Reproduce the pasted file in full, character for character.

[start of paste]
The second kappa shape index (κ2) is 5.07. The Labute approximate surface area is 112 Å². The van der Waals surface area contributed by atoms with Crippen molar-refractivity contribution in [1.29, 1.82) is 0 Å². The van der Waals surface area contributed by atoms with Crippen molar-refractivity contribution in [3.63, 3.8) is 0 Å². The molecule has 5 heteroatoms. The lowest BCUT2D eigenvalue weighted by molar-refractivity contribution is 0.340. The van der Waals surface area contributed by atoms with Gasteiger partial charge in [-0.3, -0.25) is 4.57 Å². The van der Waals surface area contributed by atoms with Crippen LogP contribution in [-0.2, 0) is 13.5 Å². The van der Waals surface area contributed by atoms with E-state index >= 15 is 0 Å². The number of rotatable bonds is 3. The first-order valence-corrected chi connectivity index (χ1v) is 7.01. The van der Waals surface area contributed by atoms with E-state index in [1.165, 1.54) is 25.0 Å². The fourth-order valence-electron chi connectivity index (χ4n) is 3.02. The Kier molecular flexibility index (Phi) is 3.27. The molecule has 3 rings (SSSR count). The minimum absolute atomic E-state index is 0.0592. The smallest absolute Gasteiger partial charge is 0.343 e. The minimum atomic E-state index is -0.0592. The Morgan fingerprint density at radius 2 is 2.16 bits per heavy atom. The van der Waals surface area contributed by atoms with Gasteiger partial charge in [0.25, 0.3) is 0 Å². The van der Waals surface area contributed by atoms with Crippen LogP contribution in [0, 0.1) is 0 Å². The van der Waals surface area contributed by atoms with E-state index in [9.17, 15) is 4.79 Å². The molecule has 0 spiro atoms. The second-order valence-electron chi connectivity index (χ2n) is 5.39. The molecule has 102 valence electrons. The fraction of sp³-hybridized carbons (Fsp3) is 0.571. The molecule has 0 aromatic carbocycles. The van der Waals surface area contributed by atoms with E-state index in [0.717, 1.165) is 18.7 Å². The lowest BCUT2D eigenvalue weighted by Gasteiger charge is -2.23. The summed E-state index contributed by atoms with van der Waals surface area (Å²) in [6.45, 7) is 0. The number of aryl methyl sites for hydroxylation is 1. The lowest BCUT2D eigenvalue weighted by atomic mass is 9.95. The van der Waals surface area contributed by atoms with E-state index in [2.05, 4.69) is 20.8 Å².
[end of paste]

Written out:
The second kappa shape index (κ2) is 5.07. The Labute approximate surface area is 112 Å². The van der Waals surface area contributed by atoms with Crippen molar-refractivity contribution in [1.29, 1.82) is 0 Å². The van der Waals surface area contributed by atoms with Crippen molar-refractivity contribution in [3.63, 3.8) is 0 Å². The molecule has 5 heteroatoms. The lowest BCUT2D eigenvalue weighted by molar-refractivity contribution is 0.340. The van der Waals surface area contributed by atoms with Gasteiger partial charge in [-0.3, -0.25) is 4.57 Å². The van der Waals surface area contributed by atoms with Crippen LogP contribution in [-0.2, 0) is 13.5 Å². The van der Waals surface area contributed by atoms with E-state index >= 15 is 0 Å². The number of rotatable bonds is 3. The first-order valence-corrected chi connectivity index (χ1v) is 7.01. The van der Waals surface area contributed by atoms with E-state index in [1.165, 1.54) is 25.0 Å². The fourth-order valence-electron chi connectivity index (χ4n) is 3.02. The Kier molecular flexibility index (Phi) is 3.27. The molecule has 3 rings (SSSR count). The minimum absolute atomic E-state index is 0.0592. The smallest absolute Gasteiger partial charge is 0.343 e. The minimum atomic E-state index is -0.0592. The Morgan fingerprint density at radius 2 is 2.16 bits per heavy atom. The van der Waals surface area contributed by atoms with Gasteiger partial charge in [0.25, 0.3) is 0 Å². The van der Waals surface area contributed by atoms with Crippen LogP contribution in [0, 0.1) is 0 Å². The van der Waals surface area contributed by atoms with E-state index in [9.17, 15) is 4.79 Å². The molecule has 0 spiro atoms. The second-order valence-electron chi connectivity index (χ2n) is 5.39. The molecule has 102 valence electrons. The fraction of sp³-hybridized carbons (Fsp3) is 0.571. The molecule has 0 aromatic carbocycles. The van der Waals surface area contributed by atoms with E-state index in [0.717, 1.165) is 18.7 Å². The lowest BCUT2D eigenvalue weighted by Gasteiger charge is -2.23. The summed E-state index contributed by atoms with van der Waals surface area (Å²) in [6.45, 7) is 0. The number of aryl methyl sites for hydroxylation is 1. The lowest BCUT2D eigenvalue weighted by atomic mass is 9.95. The van der Waals surface area contributed by atoms with E-state index in [2.05, 4.69) is 20.8 Å².